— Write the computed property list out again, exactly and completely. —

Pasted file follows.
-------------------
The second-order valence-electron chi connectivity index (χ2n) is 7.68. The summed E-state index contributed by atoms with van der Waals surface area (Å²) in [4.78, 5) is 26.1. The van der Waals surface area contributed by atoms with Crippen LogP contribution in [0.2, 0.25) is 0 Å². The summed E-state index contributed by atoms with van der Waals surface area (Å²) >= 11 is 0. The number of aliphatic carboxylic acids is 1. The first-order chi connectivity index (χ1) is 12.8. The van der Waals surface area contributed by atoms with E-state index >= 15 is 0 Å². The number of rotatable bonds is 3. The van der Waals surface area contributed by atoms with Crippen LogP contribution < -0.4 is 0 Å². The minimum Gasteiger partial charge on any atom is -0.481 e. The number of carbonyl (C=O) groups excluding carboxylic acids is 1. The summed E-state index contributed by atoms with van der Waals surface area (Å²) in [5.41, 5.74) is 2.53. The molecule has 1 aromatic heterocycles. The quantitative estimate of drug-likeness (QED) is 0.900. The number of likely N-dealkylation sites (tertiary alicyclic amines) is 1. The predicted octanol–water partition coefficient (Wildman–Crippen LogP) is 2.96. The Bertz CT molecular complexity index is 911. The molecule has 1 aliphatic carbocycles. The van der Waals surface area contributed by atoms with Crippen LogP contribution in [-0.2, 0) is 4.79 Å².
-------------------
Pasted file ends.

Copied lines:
The second-order valence-electron chi connectivity index (χ2n) is 7.68. The summed E-state index contributed by atoms with van der Waals surface area (Å²) in [4.78, 5) is 26.1. The van der Waals surface area contributed by atoms with Crippen LogP contribution in [0.2, 0.25) is 0 Å². The summed E-state index contributed by atoms with van der Waals surface area (Å²) >= 11 is 0. The number of aliphatic carboxylic acids is 1. The first-order chi connectivity index (χ1) is 12.8. The van der Waals surface area contributed by atoms with E-state index >= 15 is 0 Å². The number of rotatable bonds is 3. The van der Waals surface area contributed by atoms with Crippen LogP contribution < -0.4 is 0 Å². The minimum Gasteiger partial charge on any atom is -0.481 e. The number of carbonyl (C=O) groups excluding carboxylic acids is 1. The summed E-state index contributed by atoms with van der Waals surface area (Å²) in [5.41, 5.74) is 2.53. The molecule has 1 aromatic heterocycles. The quantitative estimate of drug-likeness (QED) is 0.900. The number of likely N-dealkylation sites (tertiary alicyclic amines) is 1. The predicted octanol–water partition coefficient (Wildman–Crippen LogP) is 2.96. The Bertz CT molecular complexity index is 911. The molecule has 1 aliphatic carbocycles. The van der Waals surface area contributed by atoms with Crippen LogP contribution in [-0.2, 0) is 4.79 Å².